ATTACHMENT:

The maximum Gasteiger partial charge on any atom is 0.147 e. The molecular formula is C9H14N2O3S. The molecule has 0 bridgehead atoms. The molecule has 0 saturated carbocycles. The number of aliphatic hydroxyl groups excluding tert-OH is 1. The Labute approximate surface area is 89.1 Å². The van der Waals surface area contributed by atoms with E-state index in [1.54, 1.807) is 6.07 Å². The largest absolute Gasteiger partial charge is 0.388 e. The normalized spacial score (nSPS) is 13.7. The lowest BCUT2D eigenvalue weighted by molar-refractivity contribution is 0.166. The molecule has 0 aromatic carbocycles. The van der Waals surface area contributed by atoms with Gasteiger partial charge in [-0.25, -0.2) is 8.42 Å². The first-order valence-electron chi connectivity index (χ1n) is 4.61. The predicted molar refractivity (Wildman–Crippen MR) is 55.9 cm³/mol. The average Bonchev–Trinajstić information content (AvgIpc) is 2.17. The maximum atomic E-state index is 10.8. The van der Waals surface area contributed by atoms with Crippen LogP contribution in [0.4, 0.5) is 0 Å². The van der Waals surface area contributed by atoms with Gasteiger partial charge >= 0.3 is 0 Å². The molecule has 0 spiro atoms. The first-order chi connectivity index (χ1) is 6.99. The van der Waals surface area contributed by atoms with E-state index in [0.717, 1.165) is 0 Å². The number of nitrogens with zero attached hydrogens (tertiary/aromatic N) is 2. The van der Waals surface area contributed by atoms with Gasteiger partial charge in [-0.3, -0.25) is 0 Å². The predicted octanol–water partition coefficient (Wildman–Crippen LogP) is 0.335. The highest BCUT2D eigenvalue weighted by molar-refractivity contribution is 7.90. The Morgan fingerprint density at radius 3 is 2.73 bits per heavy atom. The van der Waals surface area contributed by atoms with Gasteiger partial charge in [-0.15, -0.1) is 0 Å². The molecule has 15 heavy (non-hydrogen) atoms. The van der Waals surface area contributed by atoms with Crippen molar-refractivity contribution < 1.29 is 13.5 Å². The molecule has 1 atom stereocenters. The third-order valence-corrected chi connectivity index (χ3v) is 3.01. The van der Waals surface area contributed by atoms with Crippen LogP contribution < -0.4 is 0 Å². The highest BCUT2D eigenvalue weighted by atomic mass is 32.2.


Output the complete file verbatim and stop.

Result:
The maximum Gasteiger partial charge on any atom is 0.147 e. The molecular formula is C9H14N2O3S. The molecule has 0 bridgehead atoms. The molecule has 0 saturated carbocycles. The number of aliphatic hydroxyl groups excluding tert-OH is 1. The Labute approximate surface area is 89.1 Å². The van der Waals surface area contributed by atoms with E-state index in [1.54, 1.807) is 6.07 Å². The largest absolute Gasteiger partial charge is 0.388 e. The normalized spacial score (nSPS) is 13.7. The lowest BCUT2D eigenvalue weighted by molar-refractivity contribution is 0.166. The molecule has 0 aromatic carbocycles. The van der Waals surface area contributed by atoms with Gasteiger partial charge in [-0.25, -0.2) is 8.42 Å². The first-order valence-electron chi connectivity index (χ1n) is 4.61. The predicted molar refractivity (Wildman–Crippen MR) is 55.9 cm³/mol. The average Bonchev–Trinajstić information content (AvgIpc) is 2.17. The maximum atomic E-state index is 10.8. The van der Waals surface area contributed by atoms with Crippen LogP contribution in [0.4, 0.5) is 0 Å². The van der Waals surface area contributed by atoms with Gasteiger partial charge >= 0.3 is 0 Å². The molecule has 0 spiro atoms. The first-order chi connectivity index (χ1) is 6.99. The van der Waals surface area contributed by atoms with E-state index in [0.717, 1.165) is 0 Å². The number of nitrogens with zero attached hydrogens (tertiary/aromatic N) is 2. The van der Waals surface area contributed by atoms with Gasteiger partial charge in [-0.3, -0.25) is 0 Å². The predicted octanol–water partition coefficient (Wildman–Crippen LogP) is 0.335. The highest BCUT2D eigenvalue weighted by molar-refractivity contribution is 7.90. The Morgan fingerprint density at radius 3 is 2.73 bits per heavy atom. The van der Waals surface area contributed by atoms with Gasteiger partial charge in [-0.15, -0.1) is 0 Å². The molecule has 15 heavy (non-hydrogen) atoms. The van der Waals surface area contributed by atoms with Crippen molar-refractivity contribution < 1.29 is 13.5 Å². The molecule has 1 atom stereocenters. The third-order valence-corrected chi connectivity index (χ3v) is 3.01. The van der Waals surface area contributed by atoms with Crippen LogP contribution < -0.4 is 0 Å². The highest BCUT2D eigenvalue weighted by atomic mass is 32.2.